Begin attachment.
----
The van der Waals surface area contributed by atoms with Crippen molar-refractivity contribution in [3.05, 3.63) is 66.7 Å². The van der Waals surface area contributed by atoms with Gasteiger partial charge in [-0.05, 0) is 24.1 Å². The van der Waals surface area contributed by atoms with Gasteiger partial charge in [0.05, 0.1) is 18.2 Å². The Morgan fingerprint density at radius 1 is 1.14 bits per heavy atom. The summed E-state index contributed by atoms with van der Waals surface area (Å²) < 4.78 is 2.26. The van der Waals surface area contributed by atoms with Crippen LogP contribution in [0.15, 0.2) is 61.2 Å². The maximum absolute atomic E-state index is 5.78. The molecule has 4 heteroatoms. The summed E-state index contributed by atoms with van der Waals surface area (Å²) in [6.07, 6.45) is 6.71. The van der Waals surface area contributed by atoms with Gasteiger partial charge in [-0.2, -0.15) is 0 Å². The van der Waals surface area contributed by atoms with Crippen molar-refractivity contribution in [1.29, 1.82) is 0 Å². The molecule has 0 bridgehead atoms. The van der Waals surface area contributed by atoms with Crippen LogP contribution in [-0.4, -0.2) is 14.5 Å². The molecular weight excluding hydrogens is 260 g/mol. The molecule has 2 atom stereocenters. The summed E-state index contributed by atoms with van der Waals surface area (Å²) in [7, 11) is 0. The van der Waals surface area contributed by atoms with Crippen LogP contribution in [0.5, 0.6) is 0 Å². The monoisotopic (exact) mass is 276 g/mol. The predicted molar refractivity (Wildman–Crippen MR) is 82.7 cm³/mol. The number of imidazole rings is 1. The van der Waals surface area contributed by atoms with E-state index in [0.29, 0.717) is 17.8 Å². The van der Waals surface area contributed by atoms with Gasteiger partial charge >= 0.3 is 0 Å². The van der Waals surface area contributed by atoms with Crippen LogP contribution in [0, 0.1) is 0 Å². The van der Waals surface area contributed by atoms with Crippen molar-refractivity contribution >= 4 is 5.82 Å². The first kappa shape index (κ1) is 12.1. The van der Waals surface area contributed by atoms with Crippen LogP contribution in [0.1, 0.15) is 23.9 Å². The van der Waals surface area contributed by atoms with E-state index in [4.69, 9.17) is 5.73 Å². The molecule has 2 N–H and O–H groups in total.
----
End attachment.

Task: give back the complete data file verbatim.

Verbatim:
The van der Waals surface area contributed by atoms with Crippen molar-refractivity contribution in [3.05, 3.63) is 66.7 Å². The van der Waals surface area contributed by atoms with Gasteiger partial charge in [-0.05, 0) is 24.1 Å². The van der Waals surface area contributed by atoms with Gasteiger partial charge in [0.05, 0.1) is 18.2 Å². The Morgan fingerprint density at radius 1 is 1.14 bits per heavy atom. The summed E-state index contributed by atoms with van der Waals surface area (Å²) < 4.78 is 2.26. The van der Waals surface area contributed by atoms with Crippen LogP contribution in [0.15, 0.2) is 61.2 Å². The maximum absolute atomic E-state index is 5.78. The molecule has 4 heteroatoms. The summed E-state index contributed by atoms with van der Waals surface area (Å²) in [6.07, 6.45) is 6.71. The van der Waals surface area contributed by atoms with Gasteiger partial charge in [-0.2, -0.15) is 0 Å². The van der Waals surface area contributed by atoms with Crippen molar-refractivity contribution in [1.29, 1.82) is 0 Å². The molecule has 0 bridgehead atoms. The van der Waals surface area contributed by atoms with Crippen LogP contribution in [-0.4, -0.2) is 14.5 Å². The molecular weight excluding hydrogens is 260 g/mol. The molecule has 2 atom stereocenters. The summed E-state index contributed by atoms with van der Waals surface area (Å²) in [7, 11) is 0. The van der Waals surface area contributed by atoms with Crippen LogP contribution in [0.5, 0.6) is 0 Å². The monoisotopic (exact) mass is 276 g/mol. The predicted molar refractivity (Wildman–Crippen MR) is 82.7 cm³/mol. The number of imidazole rings is 1. The van der Waals surface area contributed by atoms with E-state index in [0.29, 0.717) is 17.8 Å². The van der Waals surface area contributed by atoms with Gasteiger partial charge >= 0.3 is 0 Å². The van der Waals surface area contributed by atoms with Crippen LogP contribution in [0, 0.1) is 0 Å². The van der Waals surface area contributed by atoms with Crippen molar-refractivity contribution >= 4 is 5.82 Å². The first kappa shape index (κ1) is 12.1. The van der Waals surface area contributed by atoms with Crippen LogP contribution in [0.1, 0.15) is 23.9 Å². The van der Waals surface area contributed by atoms with E-state index in [4.69, 9.17) is 5.73 Å². The molecule has 2 N–H and O–H groups in total.